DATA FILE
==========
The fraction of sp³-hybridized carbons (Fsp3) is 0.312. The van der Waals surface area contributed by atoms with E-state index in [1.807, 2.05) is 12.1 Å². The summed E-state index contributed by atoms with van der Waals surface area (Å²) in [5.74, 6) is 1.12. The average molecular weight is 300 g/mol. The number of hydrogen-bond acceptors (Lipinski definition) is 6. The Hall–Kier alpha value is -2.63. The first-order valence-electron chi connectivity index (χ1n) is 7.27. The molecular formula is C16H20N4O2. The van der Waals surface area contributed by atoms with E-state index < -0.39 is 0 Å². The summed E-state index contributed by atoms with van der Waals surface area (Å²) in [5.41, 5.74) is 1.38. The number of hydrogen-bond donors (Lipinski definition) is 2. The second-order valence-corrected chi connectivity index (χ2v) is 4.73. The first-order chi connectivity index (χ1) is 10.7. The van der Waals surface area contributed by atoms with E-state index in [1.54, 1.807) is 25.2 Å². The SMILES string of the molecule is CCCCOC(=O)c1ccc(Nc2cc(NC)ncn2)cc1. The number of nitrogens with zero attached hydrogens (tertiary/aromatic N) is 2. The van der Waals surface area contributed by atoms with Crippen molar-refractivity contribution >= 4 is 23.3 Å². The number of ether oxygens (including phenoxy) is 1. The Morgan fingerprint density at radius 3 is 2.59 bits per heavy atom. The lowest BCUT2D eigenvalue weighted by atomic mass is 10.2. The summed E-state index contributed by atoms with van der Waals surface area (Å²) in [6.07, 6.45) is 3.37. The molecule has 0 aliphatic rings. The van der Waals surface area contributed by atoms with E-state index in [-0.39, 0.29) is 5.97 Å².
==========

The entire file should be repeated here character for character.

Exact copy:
The fraction of sp³-hybridized carbons (Fsp3) is 0.312. The van der Waals surface area contributed by atoms with E-state index in [1.807, 2.05) is 12.1 Å². The summed E-state index contributed by atoms with van der Waals surface area (Å²) in [5.74, 6) is 1.12. The average molecular weight is 300 g/mol. The number of hydrogen-bond acceptors (Lipinski definition) is 6. The Hall–Kier alpha value is -2.63. The first-order valence-electron chi connectivity index (χ1n) is 7.27. The molecular formula is C16H20N4O2. The van der Waals surface area contributed by atoms with E-state index < -0.39 is 0 Å². The summed E-state index contributed by atoms with van der Waals surface area (Å²) in [5.41, 5.74) is 1.38. The number of hydrogen-bond donors (Lipinski definition) is 2. The second-order valence-corrected chi connectivity index (χ2v) is 4.73. The first-order chi connectivity index (χ1) is 10.7. The van der Waals surface area contributed by atoms with E-state index in [1.54, 1.807) is 25.2 Å². The SMILES string of the molecule is CCCCOC(=O)c1ccc(Nc2cc(NC)ncn2)cc1. The number of nitrogens with zero attached hydrogens (tertiary/aromatic N) is 2. The van der Waals surface area contributed by atoms with Crippen molar-refractivity contribution >= 4 is 23.3 Å². The number of ether oxygens (including phenoxy) is 1. The Morgan fingerprint density at radius 3 is 2.59 bits per heavy atom. The lowest BCUT2D eigenvalue weighted by atomic mass is 10.2. The summed E-state index contributed by atoms with van der Waals surface area (Å²) in [6.07, 6.45) is 3.37. The molecule has 0 aliphatic rings. The van der Waals surface area contributed by atoms with E-state index in [-0.39, 0.29) is 5.97 Å².